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Mimi's Gift Review by Susan K. Marlow

Written and illustrated by Joan M. Thomas
Winepress Publishing Group
PO Box 428
Enumclaw, WA 98022

"You are invited to a Tea Party at Grandma's home. December 24th at 3 o'clock. Please say you'll come and have tea with me. Love, Grandma. P.S. Dolls and Teddy Bears of all ages and sizes are welcome." This invitation is written inside the outline of a giant teapot on the first page--a cheerful welcome to all little girls to come in, sit down, and enjoy a tea party with a young Moravian girl, Ruth, and her grandmother. The best part of Grandma's tea parties is her stories of her own Moravian childhood during World War II. The grandmother, of course, is Mimi; and Mimi's Gift is the story Grandma tells Ruth for the remainder of the book.

The pages of Mimi's Gift are packed with character traits that flow naturally from the storyline: "I loved the doll the minute I saw her, and named her Patience. Because, I thought, I might actually learn to be more patient if I named her after the trait that I lacked the most." Mimi's desire to truly learn patience is emphasized throughout the book. Also seamlessly woven into the story are priceless gems of Moravian church history, outfits, traditions, and the daily life of the Moravian people in the United States in the 1940s. I didn't know there was a Moravian church, and I was fascinated with both the references to Moravian culture and the author's illustrations. On nearly every illustrated page a small "Work Follows Faith" quote appears - whether written on a bucket or hanging from a wall plaque. This is Mimi's mom's favorite quote, but I wondered about its significance to the storyline. I wish the author had made a better connection between a quote that was obviously important enough to include in the illustrations but was only mentioned briefly in the text.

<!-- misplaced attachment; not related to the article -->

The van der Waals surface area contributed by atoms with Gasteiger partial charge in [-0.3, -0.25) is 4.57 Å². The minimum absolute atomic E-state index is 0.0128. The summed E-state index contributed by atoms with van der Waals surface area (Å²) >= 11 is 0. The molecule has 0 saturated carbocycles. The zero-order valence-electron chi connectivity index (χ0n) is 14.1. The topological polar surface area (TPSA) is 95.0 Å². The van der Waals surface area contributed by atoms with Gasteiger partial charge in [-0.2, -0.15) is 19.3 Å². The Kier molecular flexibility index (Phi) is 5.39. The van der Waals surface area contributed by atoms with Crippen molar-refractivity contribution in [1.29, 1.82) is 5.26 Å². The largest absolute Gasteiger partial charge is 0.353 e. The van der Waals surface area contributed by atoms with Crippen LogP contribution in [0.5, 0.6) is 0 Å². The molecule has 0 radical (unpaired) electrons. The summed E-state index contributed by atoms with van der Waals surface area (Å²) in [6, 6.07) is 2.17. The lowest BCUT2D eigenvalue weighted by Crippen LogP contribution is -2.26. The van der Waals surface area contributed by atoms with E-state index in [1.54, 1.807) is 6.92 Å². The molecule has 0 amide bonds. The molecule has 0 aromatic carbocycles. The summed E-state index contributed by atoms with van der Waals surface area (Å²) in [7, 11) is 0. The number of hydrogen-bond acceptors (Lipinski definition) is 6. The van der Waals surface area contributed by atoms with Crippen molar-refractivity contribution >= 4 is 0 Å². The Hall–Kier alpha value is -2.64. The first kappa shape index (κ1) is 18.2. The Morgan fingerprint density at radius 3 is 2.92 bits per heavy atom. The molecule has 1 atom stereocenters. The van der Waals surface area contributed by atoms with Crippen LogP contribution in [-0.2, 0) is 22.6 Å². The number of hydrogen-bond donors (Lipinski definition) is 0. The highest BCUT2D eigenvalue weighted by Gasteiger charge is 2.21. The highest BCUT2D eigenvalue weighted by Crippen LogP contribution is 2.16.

Besides learning patience, Mimi's goal is to make a gift to bring to the Christmas Eve service - a gift for poor children in far-away Alaska. "Have patience and faith" is the recurring theme that helps Mimi solve her problem by first thinking of a gift she can make and then persevering to make it a reality.

At 107 pages, with full-color illustrations on glossy paper, Mimi's Gift is a lengthy read and occasionally bogs down. I felt that some of the details could have been left out or tightened into a story that moved at a little faster pace. Nevertheless, it is a worthy read, and little girls should enjoy the story of Mimi and her Moravian family of the past.

Product review by Susan K. Marlow, The Old Schoolhouse® Magazine, LLC, February 2008